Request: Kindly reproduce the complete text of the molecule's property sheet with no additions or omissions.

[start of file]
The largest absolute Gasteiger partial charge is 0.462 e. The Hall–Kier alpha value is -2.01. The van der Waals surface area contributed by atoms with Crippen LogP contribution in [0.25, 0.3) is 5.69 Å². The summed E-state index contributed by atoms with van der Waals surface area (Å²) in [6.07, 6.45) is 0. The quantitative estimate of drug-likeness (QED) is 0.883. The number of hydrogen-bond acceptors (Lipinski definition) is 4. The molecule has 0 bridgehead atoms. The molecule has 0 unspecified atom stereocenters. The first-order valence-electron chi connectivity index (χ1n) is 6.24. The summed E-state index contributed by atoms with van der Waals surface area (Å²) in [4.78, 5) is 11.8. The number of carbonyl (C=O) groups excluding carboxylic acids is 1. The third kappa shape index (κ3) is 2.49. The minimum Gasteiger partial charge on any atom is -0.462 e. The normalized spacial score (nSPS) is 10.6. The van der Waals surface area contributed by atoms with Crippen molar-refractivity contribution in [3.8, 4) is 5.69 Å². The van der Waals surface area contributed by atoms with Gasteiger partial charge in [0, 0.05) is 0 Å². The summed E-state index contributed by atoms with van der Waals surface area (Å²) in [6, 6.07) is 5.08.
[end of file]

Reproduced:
The largest absolute Gasteiger partial charge is 0.462 e. The Hall–Kier alpha value is -2.01. The van der Waals surface area contributed by atoms with Crippen LogP contribution in [0.25, 0.3) is 5.69 Å². The summed E-state index contributed by atoms with van der Waals surface area (Å²) in [6.07, 6.45) is 0. The quantitative estimate of drug-likeness (QED) is 0.883. The number of hydrogen-bond acceptors (Lipinski definition) is 4. The molecule has 0 bridgehead atoms. The molecule has 0 unspecified atom stereocenters. The first-order valence-electron chi connectivity index (χ1n) is 6.24. The summed E-state index contributed by atoms with van der Waals surface area (Å²) in [4.78, 5) is 11.8. The number of carbonyl (C=O) groups excluding carboxylic acids is 1. The third kappa shape index (κ3) is 2.49. The minimum Gasteiger partial charge on any atom is -0.462 e. The normalized spacial score (nSPS) is 10.6. The van der Waals surface area contributed by atoms with Crippen molar-refractivity contribution in [3.8, 4) is 5.69 Å². The van der Waals surface area contributed by atoms with Gasteiger partial charge in [0, 0.05) is 0 Å². The summed E-state index contributed by atoms with van der Waals surface area (Å²) in [6, 6.07) is 5.08.